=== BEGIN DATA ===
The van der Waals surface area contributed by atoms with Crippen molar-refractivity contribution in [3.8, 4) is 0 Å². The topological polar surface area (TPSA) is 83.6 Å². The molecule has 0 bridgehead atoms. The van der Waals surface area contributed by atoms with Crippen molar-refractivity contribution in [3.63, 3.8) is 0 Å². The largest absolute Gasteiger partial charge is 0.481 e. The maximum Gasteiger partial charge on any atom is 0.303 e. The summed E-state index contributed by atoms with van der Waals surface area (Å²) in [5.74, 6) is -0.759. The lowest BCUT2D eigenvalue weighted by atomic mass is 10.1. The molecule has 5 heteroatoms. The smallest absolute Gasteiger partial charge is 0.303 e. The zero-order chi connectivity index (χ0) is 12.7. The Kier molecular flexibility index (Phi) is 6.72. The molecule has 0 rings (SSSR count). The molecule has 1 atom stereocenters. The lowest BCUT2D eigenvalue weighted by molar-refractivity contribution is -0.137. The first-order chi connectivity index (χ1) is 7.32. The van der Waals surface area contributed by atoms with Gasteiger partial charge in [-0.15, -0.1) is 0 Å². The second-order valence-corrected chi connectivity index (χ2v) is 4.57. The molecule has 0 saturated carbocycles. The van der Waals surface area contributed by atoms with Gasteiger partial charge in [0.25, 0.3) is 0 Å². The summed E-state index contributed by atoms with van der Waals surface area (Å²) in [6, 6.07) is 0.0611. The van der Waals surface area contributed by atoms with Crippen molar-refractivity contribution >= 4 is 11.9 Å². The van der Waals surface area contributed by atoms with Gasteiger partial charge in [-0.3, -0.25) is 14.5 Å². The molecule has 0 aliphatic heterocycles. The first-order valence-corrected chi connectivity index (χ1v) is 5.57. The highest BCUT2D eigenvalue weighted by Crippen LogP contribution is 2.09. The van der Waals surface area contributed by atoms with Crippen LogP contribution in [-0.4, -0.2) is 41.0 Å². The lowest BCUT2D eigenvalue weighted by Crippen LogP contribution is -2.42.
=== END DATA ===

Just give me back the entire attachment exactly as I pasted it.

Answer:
The van der Waals surface area contributed by atoms with Crippen molar-refractivity contribution in [3.8, 4) is 0 Å². The topological polar surface area (TPSA) is 83.6 Å². The molecule has 0 bridgehead atoms. The van der Waals surface area contributed by atoms with Crippen molar-refractivity contribution in [3.63, 3.8) is 0 Å². The largest absolute Gasteiger partial charge is 0.481 e. The maximum Gasteiger partial charge on any atom is 0.303 e. The summed E-state index contributed by atoms with van der Waals surface area (Å²) in [5.74, 6) is -0.759. The lowest BCUT2D eigenvalue weighted by atomic mass is 10.1. The molecule has 5 heteroatoms. The smallest absolute Gasteiger partial charge is 0.303 e. The zero-order chi connectivity index (χ0) is 12.7. The Kier molecular flexibility index (Phi) is 6.72. The molecule has 0 rings (SSSR count). The molecule has 1 atom stereocenters. The lowest BCUT2D eigenvalue weighted by molar-refractivity contribution is -0.137. The first-order chi connectivity index (χ1) is 7.32. The van der Waals surface area contributed by atoms with Gasteiger partial charge in [-0.15, -0.1) is 0 Å². The second-order valence-corrected chi connectivity index (χ2v) is 4.57. The molecule has 0 saturated carbocycles. The van der Waals surface area contributed by atoms with Gasteiger partial charge in [0.25, 0.3) is 0 Å². The summed E-state index contributed by atoms with van der Waals surface area (Å²) in [6, 6.07) is 0.0611. The van der Waals surface area contributed by atoms with Crippen molar-refractivity contribution >= 4 is 11.9 Å². The van der Waals surface area contributed by atoms with Gasteiger partial charge in [-0.3, -0.25) is 14.5 Å². The molecule has 0 aliphatic heterocycles. The first-order valence-corrected chi connectivity index (χ1v) is 5.57. The highest BCUT2D eigenvalue weighted by Crippen LogP contribution is 2.09. The van der Waals surface area contributed by atoms with Crippen LogP contribution in [-0.4, -0.2) is 41.0 Å². The lowest BCUT2D eigenvalue weighted by Crippen LogP contribution is -2.42.